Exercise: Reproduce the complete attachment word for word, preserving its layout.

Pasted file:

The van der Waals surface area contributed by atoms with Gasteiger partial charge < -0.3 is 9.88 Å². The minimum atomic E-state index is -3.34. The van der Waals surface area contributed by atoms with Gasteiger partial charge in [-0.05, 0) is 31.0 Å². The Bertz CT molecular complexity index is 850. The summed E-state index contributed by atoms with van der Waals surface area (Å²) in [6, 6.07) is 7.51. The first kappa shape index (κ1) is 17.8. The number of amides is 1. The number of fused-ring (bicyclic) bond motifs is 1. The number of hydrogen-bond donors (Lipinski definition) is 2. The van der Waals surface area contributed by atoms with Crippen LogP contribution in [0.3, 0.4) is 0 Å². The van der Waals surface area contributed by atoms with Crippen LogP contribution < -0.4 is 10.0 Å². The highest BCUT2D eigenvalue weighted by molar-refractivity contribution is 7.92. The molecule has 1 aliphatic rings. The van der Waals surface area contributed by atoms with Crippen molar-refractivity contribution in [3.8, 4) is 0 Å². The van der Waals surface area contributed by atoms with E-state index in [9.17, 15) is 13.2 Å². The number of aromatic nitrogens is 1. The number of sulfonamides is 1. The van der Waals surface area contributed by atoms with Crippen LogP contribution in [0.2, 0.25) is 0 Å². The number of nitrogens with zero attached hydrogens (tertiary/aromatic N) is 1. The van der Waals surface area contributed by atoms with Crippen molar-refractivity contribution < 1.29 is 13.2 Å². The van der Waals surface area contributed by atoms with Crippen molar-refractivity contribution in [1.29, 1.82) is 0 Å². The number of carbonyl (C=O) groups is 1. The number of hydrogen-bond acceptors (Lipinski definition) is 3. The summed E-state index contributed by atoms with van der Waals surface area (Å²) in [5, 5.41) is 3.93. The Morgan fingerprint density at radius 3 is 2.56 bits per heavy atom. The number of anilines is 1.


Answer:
The van der Waals surface area contributed by atoms with Gasteiger partial charge < -0.3 is 9.88 Å². The minimum atomic E-state index is -3.34. The van der Waals surface area contributed by atoms with Gasteiger partial charge in [-0.05, 0) is 31.0 Å². The Bertz CT molecular complexity index is 850. The summed E-state index contributed by atoms with van der Waals surface area (Å²) in [6, 6.07) is 7.51. The first kappa shape index (κ1) is 17.8. The number of amides is 1. The number of fused-ring (bicyclic) bond motifs is 1. The number of hydrogen-bond donors (Lipinski definition) is 2. The van der Waals surface area contributed by atoms with Crippen LogP contribution in [0.3, 0.4) is 0 Å². The van der Waals surface area contributed by atoms with Crippen LogP contribution < -0.4 is 10.0 Å². The highest BCUT2D eigenvalue weighted by molar-refractivity contribution is 7.92. The molecule has 1 aliphatic rings. The van der Waals surface area contributed by atoms with Crippen molar-refractivity contribution in [3.8, 4) is 0 Å². The van der Waals surface area contributed by atoms with E-state index in [9.17, 15) is 13.2 Å². The number of aromatic nitrogens is 1. The number of sulfonamides is 1. The van der Waals surface area contributed by atoms with Crippen LogP contribution in [0.2, 0.25) is 0 Å². The number of nitrogens with zero attached hydrogens (tertiary/aromatic N) is 1. The van der Waals surface area contributed by atoms with Crippen molar-refractivity contribution < 1.29 is 13.2 Å². The van der Waals surface area contributed by atoms with Crippen molar-refractivity contribution in [1.29, 1.82) is 0 Å². The number of carbonyl (C=O) groups is 1. The number of hydrogen-bond acceptors (Lipinski definition) is 3. The summed E-state index contributed by atoms with van der Waals surface area (Å²) in [5, 5.41) is 3.93. The Morgan fingerprint density at radius 3 is 2.56 bits per heavy atom. The number of anilines is 1.